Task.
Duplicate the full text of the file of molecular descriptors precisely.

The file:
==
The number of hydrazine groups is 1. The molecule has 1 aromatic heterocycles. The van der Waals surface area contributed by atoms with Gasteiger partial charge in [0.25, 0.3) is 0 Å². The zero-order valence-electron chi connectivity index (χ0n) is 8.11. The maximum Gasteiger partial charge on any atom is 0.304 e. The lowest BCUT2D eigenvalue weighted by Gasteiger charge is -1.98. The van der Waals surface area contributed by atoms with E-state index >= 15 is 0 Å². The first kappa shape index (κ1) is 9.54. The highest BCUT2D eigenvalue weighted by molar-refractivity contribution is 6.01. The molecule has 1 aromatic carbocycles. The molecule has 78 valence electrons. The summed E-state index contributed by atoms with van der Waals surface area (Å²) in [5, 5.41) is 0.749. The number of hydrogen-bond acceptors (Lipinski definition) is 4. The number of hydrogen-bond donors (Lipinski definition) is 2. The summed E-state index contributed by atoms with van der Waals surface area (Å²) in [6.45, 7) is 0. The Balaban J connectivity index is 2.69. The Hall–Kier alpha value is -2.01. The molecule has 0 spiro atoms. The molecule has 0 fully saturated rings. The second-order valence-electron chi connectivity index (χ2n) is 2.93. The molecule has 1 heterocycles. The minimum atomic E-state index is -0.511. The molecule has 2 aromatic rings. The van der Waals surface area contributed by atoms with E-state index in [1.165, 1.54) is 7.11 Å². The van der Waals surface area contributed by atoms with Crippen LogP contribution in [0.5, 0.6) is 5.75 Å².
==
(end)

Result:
The number of hydrazine groups is 1. The molecule has 1 aromatic heterocycles. The van der Waals surface area contributed by atoms with Gasteiger partial charge in [0.25, 0.3) is 0 Å². The zero-order valence-electron chi connectivity index (χ0n) is 8.11. The maximum Gasteiger partial charge on any atom is 0.304 e. The lowest BCUT2D eigenvalue weighted by Gasteiger charge is -1.98. The van der Waals surface area contributed by atoms with E-state index >= 15 is 0 Å². The first kappa shape index (κ1) is 9.54. The highest BCUT2D eigenvalue weighted by molar-refractivity contribution is 6.01. The molecule has 1 aromatic carbocycles. The molecule has 78 valence electrons. The summed E-state index contributed by atoms with van der Waals surface area (Å²) in [5, 5.41) is 0.749. The number of hydrogen-bond acceptors (Lipinski definition) is 4. The number of hydrogen-bond donors (Lipinski definition) is 2. The summed E-state index contributed by atoms with van der Waals surface area (Å²) in [6.45, 7) is 0. The Balaban J connectivity index is 2.69. The Hall–Kier alpha value is -2.01. The molecule has 0 spiro atoms. The molecule has 0 fully saturated rings. The second-order valence-electron chi connectivity index (χ2n) is 2.93. The molecule has 1 heterocycles. The minimum atomic E-state index is -0.511. The molecule has 2 aromatic rings. The van der Waals surface area contributed by atoms with E-state index in [1.165, 1.54) is 7.11 Å². The van der Waals surface area contributed by atoms with Crippen LogP contribution in [0.5, 0.6) is 5.75 Å².